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On the Opinions entertained with respect to Atonement for Sin, and the Propriety of Prayer and Sacrifice.

THERE seems to be nothing in which the traditions and opinions of the Heathens bear stronger testimony to the doctrines of Scripture, than the general conviction which prevailed of the necessity of an atonement for sin, and of the intervention of a Divine Mediator.

The revelation imparted by Moses disclosed the curse of God against our first parents, and the entailed consequences on their descendants; it opened the promise of reconciliation, it pointed to the Messiah, and it instituted preparatory rites and services.

Much of the religious worship of Heathen antiquity was founded on the conviction of the necessity of some mediatorial atonement, The belief indeed of an entailed guilt affect

ing the descendants of wicked men, was very commonly entertained among ancient nations*, particularly among the Grecians.

Prayer, which was a propitiatory service, early and universally established, had sometimes a reference to this persuasion of transmitted guilt. It was offered up by all nations with a view to deprecate wrath, as well for entailed sins as for present offences, and to avert the punishment of them. It was sometimes, however, disregarded in the wantonness of speculative opinion by philosophers of eminence†.

The institution of sacrifice may be supposed to have taken its rise from a desire of averting the effects of the fall. It is probable that the skins with which God clothed our first parents were obtained from beasts sacrificed, since flesh was not eaten, it should seem, till after the flood. The appointment, at least, appears to have been respected in the religious offering of Abel, for while

See in the account of Glaucus from Herodotus in the preceding chapter, and Exod. xx. 5. Horace Car. lib. i. Ode 28. 1. 30, 31. and lib. iii. ode 6. 1. 1.

+ Alcibiad.

Gen. ii. 16. ix. 3, 4.

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the defect in the service of Cain consisted probably in its not including any acknowledgment of sin, inasmuch as it was merely a tribute to God of "the fruits of the earth, that of Abel, which was of the "firstlings of "the flock," seemed to offer "a more excellent "sacrifice," an oblation for sin, prefigurative, possibly, "of the lamb slain from the "foundation of the world," and including a confession of guilt, being accompanied by the effusion of blood, "without the shedding "of which there was no remission."

If the original design of sacrifice was too often forgotten among the Jews, the prophets were instructed to remind them of it, and to reprove them for bringing their unavailing gifts without right impressions and just sen


These inspired men explained the spiritual import of ritual ordinances, and pointed to Christ as to the true Paschal Lamb, de

* Magee, vol. i. p. 81. 1. 212. vol. ii. 3d edit. and Heb. xi. 4.

+ Stanhope's Sermons, xiii. and Boyle's Lectures, vol. i. p. 79. 794. Kennicot's Dissert. p. 224, as quoted by Magee, disc. and dissert. vol. ii. p. 78. 1 Sam. xv. 22. Ephes.

ii. 5.

claring that the "chastisement of our peace "should be upon him, and that by his stripes. "we should be healed *.'

Among the Heathens also, though in the popular notion, men regarded beasts and hecatombs as having an intrinsic worth, and believed that the incense ascended in acceptable fragrance to the gods, so that we find Xerxes and others offering up thousands of animals at the same time; yet a more philosophical notion regarded them as expressive merely of guilt and propitiatory in their nature.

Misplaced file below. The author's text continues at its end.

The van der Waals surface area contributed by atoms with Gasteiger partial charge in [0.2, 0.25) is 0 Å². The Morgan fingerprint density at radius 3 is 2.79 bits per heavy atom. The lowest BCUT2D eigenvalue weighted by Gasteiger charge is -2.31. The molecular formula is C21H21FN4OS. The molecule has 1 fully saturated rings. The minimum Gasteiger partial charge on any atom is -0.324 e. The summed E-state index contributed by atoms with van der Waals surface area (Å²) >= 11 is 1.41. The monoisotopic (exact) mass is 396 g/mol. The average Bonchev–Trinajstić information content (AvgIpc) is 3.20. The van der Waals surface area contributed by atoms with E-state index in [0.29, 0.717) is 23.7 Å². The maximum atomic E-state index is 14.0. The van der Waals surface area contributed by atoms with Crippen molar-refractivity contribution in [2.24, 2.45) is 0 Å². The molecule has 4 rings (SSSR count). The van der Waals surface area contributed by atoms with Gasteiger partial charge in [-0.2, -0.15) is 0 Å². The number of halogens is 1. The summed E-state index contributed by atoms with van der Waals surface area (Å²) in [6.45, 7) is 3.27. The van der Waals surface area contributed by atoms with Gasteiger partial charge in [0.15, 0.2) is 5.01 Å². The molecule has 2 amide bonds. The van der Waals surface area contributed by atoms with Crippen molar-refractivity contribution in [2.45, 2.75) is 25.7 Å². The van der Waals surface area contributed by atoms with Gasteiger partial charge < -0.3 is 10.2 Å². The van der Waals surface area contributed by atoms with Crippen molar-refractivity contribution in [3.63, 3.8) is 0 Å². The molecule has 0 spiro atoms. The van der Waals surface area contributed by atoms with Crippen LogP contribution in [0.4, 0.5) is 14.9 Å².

Parkhurst, as Magee has observed, remarks, that it is known to every one who is acquainted with the mythology of the Heathens, how strongly and generally they retained the tradition of an atonement §, evidence of which may be adduced from Hesiod and Homer. Plutarch states, that no city was to be found in which there were not sa

* Isaiah liii. 5, see also 1 Pet. ii. 24. 2 Cor. v. 21. Gal. iii. 13. 1 Pct. ii. 10.

+ Herod. lib. i. c. 50.

Dion. Halicar. lib. i.

Plutarch par Mon. Fonteu.

Plin. xxviii. 30, 31. Cicero, i.

Middleton's Life of Cicero. p.

304. Lactant de Vit. Beat. lib. vii. c. 8.

§ Egya nai nμep, 1. 338, and Magee on the preval. of Heathen Sacrif. p. 124. 128, and Horat. lib. i. Od. 2. 1. 29.

Iliad, lib. i. 1. 65. lib. ii. 1. 550.

crifices to procure good and avert evil, and in the nature of the sacrifices, as well as in the forms and circumstances observed by the Heathens in their sacrifices, we often meet with a resemblance between sacred and Heathen rites*.

It appears also, that the Heathens, by some traditionary knowledge, entertained a conviction of the efficacy of the shedding of blood, and believed that propitiatory sacrifices, accompanied with sorrow and good resolutions, might reasonably be tendered, and would be accepted by the Supreme Being. The fire which was kindled in this spirit on the Heathen altars was stolen as it were from heaven. Pausanius relates, that Phæstus directed the Sicyonians to pay divine honours to Hercules as to a God, who was before worshipped only as a Hero. In consequence of which they offered a lamb in the time of Pausanius, and burned the members upon the altar, eating a part and offering up the other†.

In referring to these dawnings of Divine light which opened upon an Heathen world, it is not meant that there existed any clear

* Acts vii. 42. Isaiah xxx. 29. Tertull. Apol. c. 9. + Corinth. c. x. p. 133. Ed. Lips. 1696.

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